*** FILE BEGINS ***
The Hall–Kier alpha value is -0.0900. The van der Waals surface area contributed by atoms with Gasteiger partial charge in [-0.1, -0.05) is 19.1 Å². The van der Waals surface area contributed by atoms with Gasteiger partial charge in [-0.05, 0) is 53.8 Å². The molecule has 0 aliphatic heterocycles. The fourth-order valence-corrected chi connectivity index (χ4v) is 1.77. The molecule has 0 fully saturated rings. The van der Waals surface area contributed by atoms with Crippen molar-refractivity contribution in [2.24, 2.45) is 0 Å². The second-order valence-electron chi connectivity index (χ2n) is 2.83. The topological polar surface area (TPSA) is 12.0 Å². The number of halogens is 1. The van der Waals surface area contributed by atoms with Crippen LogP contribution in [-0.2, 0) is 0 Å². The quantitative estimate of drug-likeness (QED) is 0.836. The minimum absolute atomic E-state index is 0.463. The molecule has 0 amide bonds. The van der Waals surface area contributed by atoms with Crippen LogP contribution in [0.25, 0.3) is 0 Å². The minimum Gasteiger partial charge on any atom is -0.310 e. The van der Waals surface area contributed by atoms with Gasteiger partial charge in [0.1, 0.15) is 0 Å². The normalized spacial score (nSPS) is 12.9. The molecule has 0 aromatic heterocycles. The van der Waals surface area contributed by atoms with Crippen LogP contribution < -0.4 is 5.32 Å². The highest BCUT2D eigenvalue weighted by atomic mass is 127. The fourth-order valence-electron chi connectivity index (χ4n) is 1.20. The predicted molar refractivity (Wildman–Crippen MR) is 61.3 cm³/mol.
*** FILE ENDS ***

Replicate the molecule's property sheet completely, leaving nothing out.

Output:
The Hall–Kier alpha value is -0.0900. The van der Waals surface area contributed by atoms with Gasteiger partial charge in [-0.1, -0.05) is 19.1 Å². The van der Waals surface area contributed by atoms with Gasteiger partial charge in [-0.05, 0) is 53.8 Å². The molecule has 0 aliphatic heterocycles. The fourth-order valence-corrected chi connectivity index (χ4v) is 1.77. The molecule has 0 fully saturated rings. The van der Waals surface area contributed by atoms with Crippen molar-refractivity contribution in [2.24, 2.45) is 0 Å². The second-order valence-electron chi connectivity index (χ2n) is 2.83. The topological polar surface area (TPSA) is 12.0 Å². The number of halogens is 1. The van der Waals surface area contributed by atoms with Crippen LogP contribution in [-0.2, 0) is 0 Å². The quantitative estimate of drug-likeness (QED) is 0.836. The minimum absolute atomic E-state index is 0.463. The molecule has 0 amide bonds. The van der Waals surface area contributed by atoms with Crippen LogP contribution in [0.25, 0.3) is 0 Å². The minimum Gasteiger partial charge on any atom is -0.310 e. The van der Waals surface area contributed by atoms with Gasteiger partial charge in [0.1, 0.15) is 0 Å². The normalized spacial score (nSPS) is 12.9. The molecule has 0 aromatic heterocycles. The van der Waals surface area contributed by atoms with Crippen LogP contribution < -0.4 is 5.32 Å². The highest BCUT2D eigenvalue weighted by atomic mass is 127. The fourth-order valence-electron chi connectivity index (χ4n) is 1.20. The predicted molar refractivity (Wildman–Crippen MR) is 61.3 cm³/mol.